Journal of Chromatography B (v.879, #26)

Design of ionic liquids for lipase purification by Sónia P.M. Ventura; Sílvia G. Sousa; Mara G. Freire; Luísa S. Serafim; Álvaro S. Lima; João A.P. Coutinho (2679-2687).
Aqueous two-phase systems (ATPS) are considered as efficient downstream processing techniques in the production and purification of enzymes, since they can be considered harmless to biomolecules due to their high water content and due to the possibility of maintaining a neutral pH value in the medium. A recent type of alternative ATPS is based on hydrophilic ionic liquids (ILs) and salting-out inducing salts. The aim of this work was to study the lipase (Candida antarctica lipase B – CaLB) partitioning in several ATPS composed of ionic liquids (ILs) and inorganic salts, and to identify the best IL for the enzyme purification. For that purpose a wide range of IL cations and anions, and some of their combinations were studied. For each system the enzyme partitioning between the two phases was measured and the purification factors and enzyme recoveries were determined. The results indicate that the lipase maximum purification and recovery were obtained for cations with a C8 side alkyl chain, the [N(CN)2] anion and ILs belonging to the pyridinium family. However, the highest purification parameters were observed for 1-methyl-3-octylimidazolium chloride [C8mim]Cl, suggesting that the IL extraction capability does not result from a cumulative character of the individual characteristics of ILs. The results indicate that the IL based ATPS have an improved performance in the lipase purification and recovery.
Keywords: Candida antarctica lipase B; Ionic liquid; Purification process; Partition process;

The renin–angiotensin–aldosterone system (RAAS) is an essential body fluid maintenance system that controls pressure in the human body. The conversion of angiotensin I to angiotensin II by angiotensin-converting enzyme (ACE) is a key process in the RAAS because angiotensin II causes the vasoconstriction association with hypertension. Because of its effectiveness as an ACE blocker, quinipril is widely used for clinical treatment of hypertension and chronic congestive heart failure. Matrix-assisted laser desorption/ionization coupled with time-of-flight analyzer (MALDI-TOF) is a high throughput instrument for biological sample analysis. This study developed a micro-scale approach for using MALDI-TOF to detect quinapril in biological samples. A micro-liquid-liquid-extraction strategy combined with ion-pair interaction successfully extracted quinapril from aqueous layer to organic layer. Quinolones were then used as matrix additives to suppress undesired substances in plasma produce signals. Several factors affecting extraction efficiency were investigated in a biosample with a volume of only 10 μL. This method is successful to monitor quinapril in the clinical therapeutic range. The proposed method proved effective for monitoring the trace amounts of quinapril typically used for clinical therapy. The relative standard deviation (R.S.D.) and relative error (R.E.) used for evaluating within- and between-day assays of quinapril in plasma consistently remained below 15%.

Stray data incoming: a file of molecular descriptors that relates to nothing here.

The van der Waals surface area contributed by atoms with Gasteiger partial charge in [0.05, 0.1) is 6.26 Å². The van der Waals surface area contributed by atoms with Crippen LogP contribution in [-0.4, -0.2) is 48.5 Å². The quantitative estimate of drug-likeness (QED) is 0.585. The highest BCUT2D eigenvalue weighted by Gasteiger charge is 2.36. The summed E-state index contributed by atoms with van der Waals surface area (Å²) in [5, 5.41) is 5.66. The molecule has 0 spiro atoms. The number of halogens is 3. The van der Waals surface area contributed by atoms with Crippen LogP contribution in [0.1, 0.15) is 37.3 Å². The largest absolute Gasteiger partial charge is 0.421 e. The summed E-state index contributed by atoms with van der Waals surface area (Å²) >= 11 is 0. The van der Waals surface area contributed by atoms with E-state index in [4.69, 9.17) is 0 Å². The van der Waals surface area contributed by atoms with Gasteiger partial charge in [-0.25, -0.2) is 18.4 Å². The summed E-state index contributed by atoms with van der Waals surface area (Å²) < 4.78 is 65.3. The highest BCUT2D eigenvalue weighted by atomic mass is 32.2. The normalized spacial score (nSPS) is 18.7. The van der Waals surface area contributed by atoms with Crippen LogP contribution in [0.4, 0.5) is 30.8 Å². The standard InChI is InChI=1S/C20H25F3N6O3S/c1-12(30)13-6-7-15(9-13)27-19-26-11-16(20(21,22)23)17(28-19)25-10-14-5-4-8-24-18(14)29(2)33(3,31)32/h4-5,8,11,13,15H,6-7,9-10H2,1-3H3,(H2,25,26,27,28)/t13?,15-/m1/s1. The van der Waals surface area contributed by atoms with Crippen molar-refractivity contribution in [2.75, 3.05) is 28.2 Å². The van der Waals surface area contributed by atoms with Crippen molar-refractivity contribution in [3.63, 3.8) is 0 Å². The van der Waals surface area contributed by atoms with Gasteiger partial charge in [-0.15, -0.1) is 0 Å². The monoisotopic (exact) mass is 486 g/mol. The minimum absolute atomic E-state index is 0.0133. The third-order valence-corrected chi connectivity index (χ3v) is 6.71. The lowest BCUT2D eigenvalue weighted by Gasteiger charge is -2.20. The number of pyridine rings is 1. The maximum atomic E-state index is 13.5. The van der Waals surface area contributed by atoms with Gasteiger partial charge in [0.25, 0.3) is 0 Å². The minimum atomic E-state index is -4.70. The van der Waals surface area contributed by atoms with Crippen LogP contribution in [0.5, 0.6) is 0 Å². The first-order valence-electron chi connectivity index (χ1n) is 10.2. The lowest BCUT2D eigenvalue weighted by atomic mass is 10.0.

Keywords: Quinapril; Matrix; Time-of-flight; Mass spectrometry; Quinolones;